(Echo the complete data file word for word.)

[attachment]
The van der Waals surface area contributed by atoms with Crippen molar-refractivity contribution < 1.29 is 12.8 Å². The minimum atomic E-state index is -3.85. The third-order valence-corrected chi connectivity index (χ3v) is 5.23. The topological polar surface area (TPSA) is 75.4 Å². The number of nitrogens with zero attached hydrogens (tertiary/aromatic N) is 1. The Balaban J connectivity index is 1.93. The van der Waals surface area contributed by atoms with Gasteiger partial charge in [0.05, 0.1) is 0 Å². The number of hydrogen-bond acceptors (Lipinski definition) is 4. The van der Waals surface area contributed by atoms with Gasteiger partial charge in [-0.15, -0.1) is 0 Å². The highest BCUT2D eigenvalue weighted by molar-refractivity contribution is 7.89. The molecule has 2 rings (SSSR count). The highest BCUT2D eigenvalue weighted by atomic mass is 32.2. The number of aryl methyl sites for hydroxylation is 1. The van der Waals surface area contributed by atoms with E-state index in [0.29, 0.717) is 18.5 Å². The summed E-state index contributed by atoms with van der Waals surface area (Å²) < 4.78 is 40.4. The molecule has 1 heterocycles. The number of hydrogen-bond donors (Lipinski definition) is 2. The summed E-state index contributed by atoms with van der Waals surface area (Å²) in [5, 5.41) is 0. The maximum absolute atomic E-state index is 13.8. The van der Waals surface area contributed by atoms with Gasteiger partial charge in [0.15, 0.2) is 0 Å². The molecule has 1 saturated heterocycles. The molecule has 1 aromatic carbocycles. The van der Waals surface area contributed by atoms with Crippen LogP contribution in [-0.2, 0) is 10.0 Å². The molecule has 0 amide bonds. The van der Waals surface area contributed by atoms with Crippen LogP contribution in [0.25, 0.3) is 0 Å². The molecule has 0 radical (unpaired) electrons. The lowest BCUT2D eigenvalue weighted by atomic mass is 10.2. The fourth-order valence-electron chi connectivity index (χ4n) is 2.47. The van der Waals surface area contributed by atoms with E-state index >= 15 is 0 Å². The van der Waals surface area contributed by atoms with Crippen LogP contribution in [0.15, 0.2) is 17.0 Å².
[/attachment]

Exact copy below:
The van der Waals surface area contributed by atoms with Crippen molar-refractivity contribution < 1.29 is 12.8 Å². The minimum atomic E-state index is -3.85. The third-order valence-corrected chi connectivity index (χ3v) is 5.23. The topological polar surface area (TPSA) is 75.4 Å². The number of nitrogens with zero attached hydrogens (tertiary/aromatic N) is 1. The Balaban J connectivity index is 1.93. The van der Waals surface area contributed by atoms with Gasteiger partial charge in [0.05, 0.1) is 0 Å². The number of hydrogen-bond acceptors (Lipinski definition) is 4. The van der Waals surface area contributed by atoms with Gasteiger partial charge in [-0.15, -0.1) is 0 Å². The highest BCUT2D eigenvalue weighted by molar-refractivity contribution is 7.89. The molecule has 2 rings (SSSR count). The highest BCUT2D eigenvalue weighted by atomic mass is 32.2. The number of aryl methyl sites for hydroxylation is 1. The van der Waals surface area contributed by atoms with E-state index in [0.29, 0.717) is 18.5 Å². The summed E-state index contributed by atoms with van der Waals surface area (Å²) < 4.78 is 40.4. The molecule has 1 heterocycles. The number of hydrogen-bond donors (Lipinski definition) is 2. The summed E-state index contributed by atoms with van der Waals surface area (Å²) in [5, 5.41) is 0. The maximum absolute atomic E-state index is 13.8. The van der Waals surface area contributed by atoms with Gasteiger partial charge in [0.15, 0.2) is 0 Å². The molecule has 1 saturated heterocycles. The molecule has 1 aromatic carbocycles. The van der Waals surface area contributed by atoms with Crippen LogP contribution in [-0.2, 0) is 10.0 Å². The molecule has 0 amide bonds. The van der Waals surface area contributed by atoms with Crippen LogP contribution in [0.25, 0.3) is 0 Å². The molecule has 0 radical (unpaired) electrons. The lowest BCUT2D eigenvalue weighted by atomic mass is 10.2. The fourth-order valence-electron chi connectivity index (χ4n) is 2.47. The van der Waals surface area contributed by atoms with E-state index >= 15 is 0 Å². The van der Waals surface area contributed by atoms with Crippen LogP contribution in [0.15, 0.2) is 17.0 Å².